We are concerned the government paper implies that what counts as “abuse towards trans people” will be unambiguous, and over-relies on the planned “reasonable person” test to prevent chilling effects. We also note that in rejecting a “fear and alarm” test, Tim Hopkins of the Equality Network argued that it ought not to be assumed that “abusive” will have the same meaning here as under s38 of the Criminal Justice and Licensing (Scotland) Act 2010, and that the sort of behaviour which might be constructed as abusive in context of stirring up hatred is potentially different. We agree.
Amendment 82B put forward a list for discussion.
Its contents were strongly condemned by some people as unacceptable. We think that should be treated as evidence of the need for something on these lines, unless MSPs are willing to say that any of the things on this list should of themselves be open to construction as criminally abusive. The Cabinet Secretary’s most recent letter suggests saying sex is immutable should not be criminal in itself. We do not think this goes far enough, in content or form.
It would make sense to include a power to make further, more detailed provision as needed, providing further examples of what statements are not intended to be of themselves taken to be abusive and/or intended to stir up hatred, in relation to any characteristic, which can be used as and when there is evidence it is needed.
Confronting the reality of protecting offensive speech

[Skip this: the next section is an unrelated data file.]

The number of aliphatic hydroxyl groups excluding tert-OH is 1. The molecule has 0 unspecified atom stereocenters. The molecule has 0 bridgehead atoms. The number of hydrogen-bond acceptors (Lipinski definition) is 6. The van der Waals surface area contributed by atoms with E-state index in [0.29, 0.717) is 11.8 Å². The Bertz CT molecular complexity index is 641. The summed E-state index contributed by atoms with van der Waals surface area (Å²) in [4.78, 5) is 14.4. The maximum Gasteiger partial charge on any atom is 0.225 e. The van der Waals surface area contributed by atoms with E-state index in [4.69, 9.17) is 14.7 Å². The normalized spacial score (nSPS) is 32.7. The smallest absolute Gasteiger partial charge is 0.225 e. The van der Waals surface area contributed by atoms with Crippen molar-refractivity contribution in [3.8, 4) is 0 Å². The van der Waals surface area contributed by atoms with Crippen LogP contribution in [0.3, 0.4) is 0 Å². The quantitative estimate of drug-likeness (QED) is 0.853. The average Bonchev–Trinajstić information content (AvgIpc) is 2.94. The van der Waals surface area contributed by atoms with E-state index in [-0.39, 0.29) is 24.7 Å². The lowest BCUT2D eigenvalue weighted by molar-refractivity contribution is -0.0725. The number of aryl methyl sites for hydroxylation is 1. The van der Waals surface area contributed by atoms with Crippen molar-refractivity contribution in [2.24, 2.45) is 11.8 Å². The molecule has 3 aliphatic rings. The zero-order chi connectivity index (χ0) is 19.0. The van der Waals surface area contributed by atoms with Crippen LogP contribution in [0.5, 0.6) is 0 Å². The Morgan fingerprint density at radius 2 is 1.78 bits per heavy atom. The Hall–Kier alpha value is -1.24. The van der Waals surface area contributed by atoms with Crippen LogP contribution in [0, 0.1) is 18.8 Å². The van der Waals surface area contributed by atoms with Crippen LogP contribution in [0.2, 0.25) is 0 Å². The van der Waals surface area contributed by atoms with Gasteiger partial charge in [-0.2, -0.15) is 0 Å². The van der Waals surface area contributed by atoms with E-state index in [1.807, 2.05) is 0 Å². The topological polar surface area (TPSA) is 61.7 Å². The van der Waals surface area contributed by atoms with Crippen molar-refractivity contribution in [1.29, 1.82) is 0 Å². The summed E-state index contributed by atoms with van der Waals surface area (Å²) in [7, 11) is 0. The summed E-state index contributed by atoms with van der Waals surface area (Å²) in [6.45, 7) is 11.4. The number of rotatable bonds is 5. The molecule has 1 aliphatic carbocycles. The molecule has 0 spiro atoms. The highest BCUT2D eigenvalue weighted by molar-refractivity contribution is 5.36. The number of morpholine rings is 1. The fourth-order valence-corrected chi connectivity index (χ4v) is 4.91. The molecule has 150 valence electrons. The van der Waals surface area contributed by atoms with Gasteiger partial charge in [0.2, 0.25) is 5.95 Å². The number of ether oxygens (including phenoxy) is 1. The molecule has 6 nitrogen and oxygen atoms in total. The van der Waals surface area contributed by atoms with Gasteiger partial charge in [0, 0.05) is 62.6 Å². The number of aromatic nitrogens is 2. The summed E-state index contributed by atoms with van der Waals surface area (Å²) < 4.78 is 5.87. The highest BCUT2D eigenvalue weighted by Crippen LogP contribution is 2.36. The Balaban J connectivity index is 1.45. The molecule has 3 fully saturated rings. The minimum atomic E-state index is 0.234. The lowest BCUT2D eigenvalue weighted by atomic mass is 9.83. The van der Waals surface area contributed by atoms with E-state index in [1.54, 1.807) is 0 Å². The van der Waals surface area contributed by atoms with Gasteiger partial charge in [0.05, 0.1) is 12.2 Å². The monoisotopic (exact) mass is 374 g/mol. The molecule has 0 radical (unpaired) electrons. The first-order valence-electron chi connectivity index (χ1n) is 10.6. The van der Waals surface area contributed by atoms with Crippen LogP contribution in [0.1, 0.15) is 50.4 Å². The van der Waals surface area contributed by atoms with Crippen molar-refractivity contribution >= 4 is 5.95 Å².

The events around the beginning of Stage 2 have left us concerned that that there is a gap between the commitment to protecting offensive speech in theory and willingness by MSPs to risk criticism for being as specific as is necessary to do that effectively.
The debate about protecting offensive speech has been conducted in the Parliament so far in carefully inoffensive abstract terms. The only opportunity to explore where the line might fall in depth for any characteristic at Stage 2 was rejected.
We would have expected to have established more clearly by this stage in the process where the line is expected to be drawn between what was criminally abusive and what was merely offensive in itself, in relation to transgender identity. There is now little time and opportunity left to do that.
The only remaining option to prompt direct engagement with this appears to be include here a series of statements which we understand some people will find offensive, but which others would regard as points it is important they can freely assert. We would like to the Committee to consider as part of the current process whether it is its intention that just making any of the statements below could be enough in itself to pass the criminal threshold for abuse and so be enough to trigger an investigation into whether a person intended to stir up hatred.